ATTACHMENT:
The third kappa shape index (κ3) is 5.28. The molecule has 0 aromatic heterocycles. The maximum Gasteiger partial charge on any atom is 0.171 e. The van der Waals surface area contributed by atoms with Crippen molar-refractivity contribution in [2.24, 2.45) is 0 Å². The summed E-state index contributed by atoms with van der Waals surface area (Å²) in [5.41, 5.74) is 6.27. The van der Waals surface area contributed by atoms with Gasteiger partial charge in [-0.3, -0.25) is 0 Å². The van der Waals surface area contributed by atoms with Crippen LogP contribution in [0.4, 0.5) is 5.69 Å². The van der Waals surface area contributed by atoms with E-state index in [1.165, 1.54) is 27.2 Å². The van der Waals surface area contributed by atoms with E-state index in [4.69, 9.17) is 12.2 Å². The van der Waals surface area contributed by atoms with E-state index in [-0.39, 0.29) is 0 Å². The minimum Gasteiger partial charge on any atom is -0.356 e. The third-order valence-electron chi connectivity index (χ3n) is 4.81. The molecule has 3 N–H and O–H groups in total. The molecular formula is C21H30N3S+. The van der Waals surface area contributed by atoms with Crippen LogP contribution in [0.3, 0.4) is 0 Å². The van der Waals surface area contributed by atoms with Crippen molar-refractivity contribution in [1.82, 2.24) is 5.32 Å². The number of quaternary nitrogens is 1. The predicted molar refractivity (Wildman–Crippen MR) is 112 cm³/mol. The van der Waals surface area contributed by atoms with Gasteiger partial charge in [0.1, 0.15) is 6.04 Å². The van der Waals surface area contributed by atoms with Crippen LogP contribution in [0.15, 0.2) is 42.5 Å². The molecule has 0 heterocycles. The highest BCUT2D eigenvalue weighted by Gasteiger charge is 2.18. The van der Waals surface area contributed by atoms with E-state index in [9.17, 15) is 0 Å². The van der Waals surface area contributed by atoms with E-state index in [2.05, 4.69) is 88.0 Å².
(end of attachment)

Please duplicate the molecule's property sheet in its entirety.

The third kappa shape index (κ3) is 5.28. The molecule has 0 aromatic heterocycles. The maximum Gasteiger partial charge on any atom is 0.171 e. The van der Waals surface area contributed by atoms with Crippen molar-refractivity contribution in [2.24, 2.45) is 0 Å². The summed E-state index contributed by atoms with van der Waals surface area (Å²) in [5.41, 5.74) is 6.27. The van der Waals surface area contributed by atoms with Gasteiger partial charge in [-0.3, -0.25) is 0 Å². The van der Waals surface area contributed by atoms with Crippen LogP contribution in [0.4, 0.5) is 5.69 Å². The van der Waals surface area contributed by atoms with E-state index in [1.165, 1.54) is 27.2 Å². The van der Waals surface area contributed by atoms with E-state index in [4.69, 9.17) is 12.2 Å². The van der Waals surface area contributed by atoms with E-state index in [-0.39, 0.29) is 0 Å². The minimum Gasteiger partial charge on any atom is -0.356 e. The third-order valence-electron chi connectivity index (χ3n) is 4.81. The molecule has 3 N–H and O–H groups in total. The molecular formula is C21H30N3S+. The van der Waals surface area contributed by atoms with Crippen LogP contribution in [0.3, 0.4) is 0 Å². The van der Waals surface area contributed by atoms with Crippen molar-refractivity contribution in [1.82, 2.24) is 5.32 Å². The number of quaternary nitrogens is 1. The predicted molar refractivity (Wildman–Crippen MR) is 112 cm³/mol. The van der Waals surface area contributed by atoms with Gasteiger partial charge in [0.1, 0.15) is 6.04 Å². The van der Waals surface area contributed by atoms with Crippen LogP contribution in [0.15, 0.2) is 42.5 Å². The molecule has 0 heterocycles. The highest BCUT2D eigenvalue weighted by Gasteiger charge is 2.18. The van der Waals surface area contributed by atoms with E-state index in [9.17, 15) is 0 Å². The van der Waals surface area contributed by atoms with E-state index in [2.05, 4.69) is 88.0 Å².